From 1992 to 2008, soy food sales have increased from $300 million to $4 billion. This dramatic increase can be attributed to new soy food categories being introduced, soy foods being repositioned in the marketplace, and new customers selecting soy for health and philosophical reasons.
Read on to find out about what this increase in soy intake could mean for your health — in both positive and negative terms.
Supermarkets Flooded with Soy Products
In recent times, new soy products have flooded the US market. It has been estimated that from 2000 to 2007, food manufacturers in the U.S. introduced over 2,700 new foods with soy as an ingredient, including 161 new products introduced in 2007 alone. Soy products have historically been associated almost exclusively with natural foods stores. However, supermarkets have recently begun carrying both national soy food brands and their own store brands of soy products. Three quarters of the sales of soy foods and drinks now come from supermarkets, according to the Mintel, June 2006 Soy-based Food and Drink Report.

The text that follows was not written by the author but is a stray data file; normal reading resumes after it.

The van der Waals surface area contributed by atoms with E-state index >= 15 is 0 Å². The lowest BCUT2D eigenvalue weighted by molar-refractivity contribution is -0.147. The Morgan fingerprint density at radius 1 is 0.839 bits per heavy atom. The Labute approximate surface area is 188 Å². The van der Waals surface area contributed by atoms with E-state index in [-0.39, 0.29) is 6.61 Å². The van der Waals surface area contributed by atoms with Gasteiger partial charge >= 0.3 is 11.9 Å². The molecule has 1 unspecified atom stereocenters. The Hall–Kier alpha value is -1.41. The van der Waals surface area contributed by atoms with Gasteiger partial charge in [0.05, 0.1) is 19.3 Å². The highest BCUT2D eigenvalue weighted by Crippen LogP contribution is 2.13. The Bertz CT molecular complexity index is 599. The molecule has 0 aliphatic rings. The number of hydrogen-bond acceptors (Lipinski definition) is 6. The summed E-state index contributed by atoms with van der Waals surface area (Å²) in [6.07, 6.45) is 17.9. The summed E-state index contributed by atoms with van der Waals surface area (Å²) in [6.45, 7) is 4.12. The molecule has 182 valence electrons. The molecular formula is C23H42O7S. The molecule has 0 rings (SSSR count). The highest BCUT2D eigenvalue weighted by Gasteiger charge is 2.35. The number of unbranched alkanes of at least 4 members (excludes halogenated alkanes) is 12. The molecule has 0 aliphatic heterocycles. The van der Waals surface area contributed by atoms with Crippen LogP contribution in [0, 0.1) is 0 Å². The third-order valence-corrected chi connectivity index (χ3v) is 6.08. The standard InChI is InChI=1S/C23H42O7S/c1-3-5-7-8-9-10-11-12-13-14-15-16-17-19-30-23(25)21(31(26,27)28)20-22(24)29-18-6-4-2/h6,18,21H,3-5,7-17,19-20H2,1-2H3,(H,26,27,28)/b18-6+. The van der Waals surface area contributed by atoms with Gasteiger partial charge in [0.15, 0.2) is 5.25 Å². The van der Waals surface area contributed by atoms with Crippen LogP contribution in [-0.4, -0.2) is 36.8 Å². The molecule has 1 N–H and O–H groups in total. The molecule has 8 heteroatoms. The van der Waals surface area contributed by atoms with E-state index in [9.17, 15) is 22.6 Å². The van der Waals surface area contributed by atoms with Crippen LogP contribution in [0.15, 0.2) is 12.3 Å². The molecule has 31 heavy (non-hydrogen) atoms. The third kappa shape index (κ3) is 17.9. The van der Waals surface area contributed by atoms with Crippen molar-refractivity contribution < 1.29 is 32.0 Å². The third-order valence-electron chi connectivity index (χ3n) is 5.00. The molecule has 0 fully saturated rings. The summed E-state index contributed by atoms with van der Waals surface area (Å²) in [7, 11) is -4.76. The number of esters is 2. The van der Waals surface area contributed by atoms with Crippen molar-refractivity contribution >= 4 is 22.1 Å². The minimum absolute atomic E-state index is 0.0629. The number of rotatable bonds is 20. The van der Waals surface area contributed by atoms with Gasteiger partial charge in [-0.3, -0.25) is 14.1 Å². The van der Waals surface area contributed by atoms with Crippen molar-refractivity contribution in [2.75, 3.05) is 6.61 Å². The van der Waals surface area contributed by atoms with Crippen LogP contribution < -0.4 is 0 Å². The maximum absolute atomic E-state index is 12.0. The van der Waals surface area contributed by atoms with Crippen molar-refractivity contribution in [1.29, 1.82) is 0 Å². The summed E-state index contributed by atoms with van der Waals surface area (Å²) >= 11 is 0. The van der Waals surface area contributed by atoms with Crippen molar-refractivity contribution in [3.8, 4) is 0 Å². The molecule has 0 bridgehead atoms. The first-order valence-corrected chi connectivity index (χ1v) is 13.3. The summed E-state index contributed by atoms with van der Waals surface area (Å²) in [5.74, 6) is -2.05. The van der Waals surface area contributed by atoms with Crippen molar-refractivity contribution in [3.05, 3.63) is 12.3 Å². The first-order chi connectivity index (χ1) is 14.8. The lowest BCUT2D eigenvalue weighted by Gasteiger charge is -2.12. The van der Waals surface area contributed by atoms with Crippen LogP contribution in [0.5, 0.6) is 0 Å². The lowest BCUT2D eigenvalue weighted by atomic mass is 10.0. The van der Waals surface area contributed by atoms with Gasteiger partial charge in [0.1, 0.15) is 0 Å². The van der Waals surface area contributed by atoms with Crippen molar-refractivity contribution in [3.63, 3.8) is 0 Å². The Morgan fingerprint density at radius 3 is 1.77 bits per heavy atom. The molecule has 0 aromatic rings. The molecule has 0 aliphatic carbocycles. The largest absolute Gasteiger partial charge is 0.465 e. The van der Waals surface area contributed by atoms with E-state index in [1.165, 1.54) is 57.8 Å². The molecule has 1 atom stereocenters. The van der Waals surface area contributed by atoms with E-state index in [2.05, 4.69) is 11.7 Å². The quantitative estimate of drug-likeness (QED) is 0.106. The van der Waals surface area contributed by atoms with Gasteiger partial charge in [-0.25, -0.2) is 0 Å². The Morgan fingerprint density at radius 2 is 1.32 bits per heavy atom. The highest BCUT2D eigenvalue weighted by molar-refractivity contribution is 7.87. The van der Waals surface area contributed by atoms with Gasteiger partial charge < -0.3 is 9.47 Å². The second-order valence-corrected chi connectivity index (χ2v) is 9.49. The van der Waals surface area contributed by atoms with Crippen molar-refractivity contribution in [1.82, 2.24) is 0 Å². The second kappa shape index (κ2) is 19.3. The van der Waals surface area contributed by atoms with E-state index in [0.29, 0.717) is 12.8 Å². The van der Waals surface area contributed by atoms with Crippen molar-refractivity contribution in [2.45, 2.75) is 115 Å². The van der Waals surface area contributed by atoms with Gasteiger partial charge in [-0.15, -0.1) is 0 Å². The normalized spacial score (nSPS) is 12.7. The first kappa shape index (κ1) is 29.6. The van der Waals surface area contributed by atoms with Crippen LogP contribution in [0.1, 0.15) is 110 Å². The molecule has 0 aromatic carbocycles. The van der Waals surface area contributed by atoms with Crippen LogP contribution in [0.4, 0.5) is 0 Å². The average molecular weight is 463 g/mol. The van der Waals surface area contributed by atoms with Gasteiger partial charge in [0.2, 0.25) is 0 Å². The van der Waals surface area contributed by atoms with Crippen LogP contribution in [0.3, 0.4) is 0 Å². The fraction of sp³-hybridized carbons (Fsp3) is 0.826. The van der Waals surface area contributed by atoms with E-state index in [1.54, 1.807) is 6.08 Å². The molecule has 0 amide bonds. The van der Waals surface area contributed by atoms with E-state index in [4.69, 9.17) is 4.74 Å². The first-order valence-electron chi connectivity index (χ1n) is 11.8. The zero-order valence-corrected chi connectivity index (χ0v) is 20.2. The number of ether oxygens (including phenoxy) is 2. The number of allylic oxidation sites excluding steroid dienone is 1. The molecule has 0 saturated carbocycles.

Consumer Attitude to Soy Foods
In recent times consumer attitudes to soy foods have changed.
- Thirty-two percent of Americans consume soy foods or soy beverages once a month or more.
- Approximately one-third of U.S. consumers seek out products containing soy and approximately 31 percent of consumers are aware of specific health benefits of soy in their diet.
- In 2009, 84 percent of consumers perceived soy products as healthy.
- On an aided basis, consumers are most aware of the health benefits of soy in relation to weight management (31 percent), reduced risk of heart disease (27 percent) and reducing the risk of some cancers (20 percent).
- The most popular meal time for consuming soy products is dinner time (38 percent), followed by eating soy as breakfast (32 percent), lunch (20 percent), mid-afternoon snacking (16 percent), late evening snacking (10 percent), mid-morning snacking (9 percent) and desserts (6 percent).